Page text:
Elle Pérez Works Between the Frame | Art21 “New York Close Up”

Elle Pérez Works Between the Frame | Art21 “New York Close Up”

[CAMERA SHUTTER CLICKS] [Elle Pérez, Artist] I love that space where
something is a photograph and not necessarily a word. Or, you haven’t put the words
together for what you’re looking at yet. Something can live there in photography
and not have to be definitive. [Elle Pérez Works Between the Frame] My cousin Alex is an
entertainment wrestler in the Bronx. I sent him a message,
“Can I come and photograph your show?” And he was like,
“Yeah, just don’t tell our family.” When I was photographing the wrestlers, what I was interested in was
the choreography of the wrestling match, because the thing about entertainment wrestling
is that everything is scripted and everything is choreographed. And there are ways that you
would move your body to look more authentically
like you were in pain. If you were hanging like
Joe is hanging on the ropes, this extended moment
becomes more sculptural. [LAUGHS] I don’t think there’s a way to involve a camera without
immediately involving a kind of fiction. All of this is about an aspiration
toward acting. [SUBWAY NOISES] In a way, my work has always
been made collaboratively. Because of that, that’s why
I don’t think of it as documentary. Because my work had such a raw,
visceral relationship to emotional authenticity, people often would recommend
that I would go into documentary. But I could never figure out
the ethics of it. I was yelled at by the editor of
National Geographic for my photos looking misleading, because they looked like
documentary images, but they actually were made
by staging them. It looks effortless. They’re still pretty set up. [CAMERA SHUTTER CLICKS] Definitely the geography of
where a lot of the pictures are made– whether it’s in the Bronx or Puerto Rico– it’s really important, and
I don’t think about it too much at all. I think about them as being
more related to people. They’re all made from really strong relationships. But how do you show something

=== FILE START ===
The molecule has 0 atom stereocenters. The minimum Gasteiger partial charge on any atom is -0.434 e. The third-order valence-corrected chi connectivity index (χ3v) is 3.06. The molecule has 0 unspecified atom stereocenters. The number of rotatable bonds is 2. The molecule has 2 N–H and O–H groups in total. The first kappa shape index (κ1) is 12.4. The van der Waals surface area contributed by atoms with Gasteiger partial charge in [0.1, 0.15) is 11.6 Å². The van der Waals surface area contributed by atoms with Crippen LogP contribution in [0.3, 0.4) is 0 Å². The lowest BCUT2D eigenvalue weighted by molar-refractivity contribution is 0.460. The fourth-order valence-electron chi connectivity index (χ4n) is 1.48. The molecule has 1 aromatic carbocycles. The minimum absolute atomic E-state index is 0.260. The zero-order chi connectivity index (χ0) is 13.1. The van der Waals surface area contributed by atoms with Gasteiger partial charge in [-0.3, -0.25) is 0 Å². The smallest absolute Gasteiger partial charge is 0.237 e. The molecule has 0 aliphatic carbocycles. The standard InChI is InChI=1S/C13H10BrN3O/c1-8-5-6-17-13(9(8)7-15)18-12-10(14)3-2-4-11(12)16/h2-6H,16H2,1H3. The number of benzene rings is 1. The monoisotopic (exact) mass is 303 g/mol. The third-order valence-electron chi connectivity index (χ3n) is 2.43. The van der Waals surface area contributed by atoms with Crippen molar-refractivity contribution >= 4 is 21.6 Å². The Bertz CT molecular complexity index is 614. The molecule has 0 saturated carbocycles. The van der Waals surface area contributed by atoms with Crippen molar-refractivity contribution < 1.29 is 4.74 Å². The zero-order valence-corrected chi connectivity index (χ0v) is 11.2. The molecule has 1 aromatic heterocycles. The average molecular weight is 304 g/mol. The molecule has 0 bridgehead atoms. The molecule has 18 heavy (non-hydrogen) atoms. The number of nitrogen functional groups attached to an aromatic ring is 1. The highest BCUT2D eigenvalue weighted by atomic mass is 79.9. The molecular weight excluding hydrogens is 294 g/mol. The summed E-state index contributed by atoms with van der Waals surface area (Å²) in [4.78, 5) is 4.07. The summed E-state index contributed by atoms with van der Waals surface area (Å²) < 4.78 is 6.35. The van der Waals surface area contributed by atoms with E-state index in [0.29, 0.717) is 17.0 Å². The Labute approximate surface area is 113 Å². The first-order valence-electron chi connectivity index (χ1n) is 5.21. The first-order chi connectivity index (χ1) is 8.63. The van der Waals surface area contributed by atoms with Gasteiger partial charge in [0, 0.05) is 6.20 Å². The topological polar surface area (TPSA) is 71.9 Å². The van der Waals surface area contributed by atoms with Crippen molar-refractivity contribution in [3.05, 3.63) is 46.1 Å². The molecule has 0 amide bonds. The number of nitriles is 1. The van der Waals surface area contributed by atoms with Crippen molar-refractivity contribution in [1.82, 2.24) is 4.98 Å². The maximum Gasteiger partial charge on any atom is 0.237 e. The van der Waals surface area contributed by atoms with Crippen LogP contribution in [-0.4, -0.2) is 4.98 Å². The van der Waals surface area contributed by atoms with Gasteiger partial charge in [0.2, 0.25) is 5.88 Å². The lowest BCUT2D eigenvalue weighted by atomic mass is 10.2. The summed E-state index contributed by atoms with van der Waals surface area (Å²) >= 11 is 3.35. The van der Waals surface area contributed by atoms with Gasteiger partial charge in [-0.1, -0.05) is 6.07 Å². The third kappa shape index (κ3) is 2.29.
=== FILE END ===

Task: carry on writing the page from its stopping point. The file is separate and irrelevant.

that relates to a particular experience without showing the spectacle of it? The photograph of the hand, it has such a visceral, physical feeling of what two bodies could be capable of. You can use photography to depict
things that you actually cannot picture. It has so much to do with identity,
and it has so much to do with how surfaces have the ability
to contain the traces of an experience. A binder is a chest compression garment that, initially, it was designed for men who
had excess breast tissue. Then it got co-opted by
the transmasculine community. The photograph that I made of my binder was only possible after that object
had been worn for, like, five years. It had become frayed. The sweat and pain of that garment, all of it is visible in the fabric itself– and then in how it’s photographed with
an extreme focus on precise details. The pictures focus on something like a seam, or on someone’s tattoos, or on someone’s face. Then when you see it at a scale, you’re able to have a certain
proximity to detail that you can’t have in just
your day-to-day relationship. These giant wall collages that
I would use to draw from– whether it was drawing for writing, or drawing from text,
or text fragments– just looking at things and having
them be reflected back at me so that I can think about them. Then things slowly make
their way into the work. Form being related to queerness
because it’s undefinable and unboundaried, it has to have such a space of possibility
within it to even be possible at all. Something like a photograph is then
like a perfect container, because it is not
actually ever definitive.

5 thoughts on “Elle Pérez Works Between the Frame | Art21 “New York Close Up”

  • March 20, 2019 at 7:43 pm

    D'accord. D'accord.

  • March 20, 2019 at 8:56 pm


  • March 27, 2019 at 6:36 pm

    Beautiful work!

  • April 3, 2019 at 7:38 am

    What is the song ate the begining of the video?

  • October 25, 2019 at 4:16 pm

    L O V E


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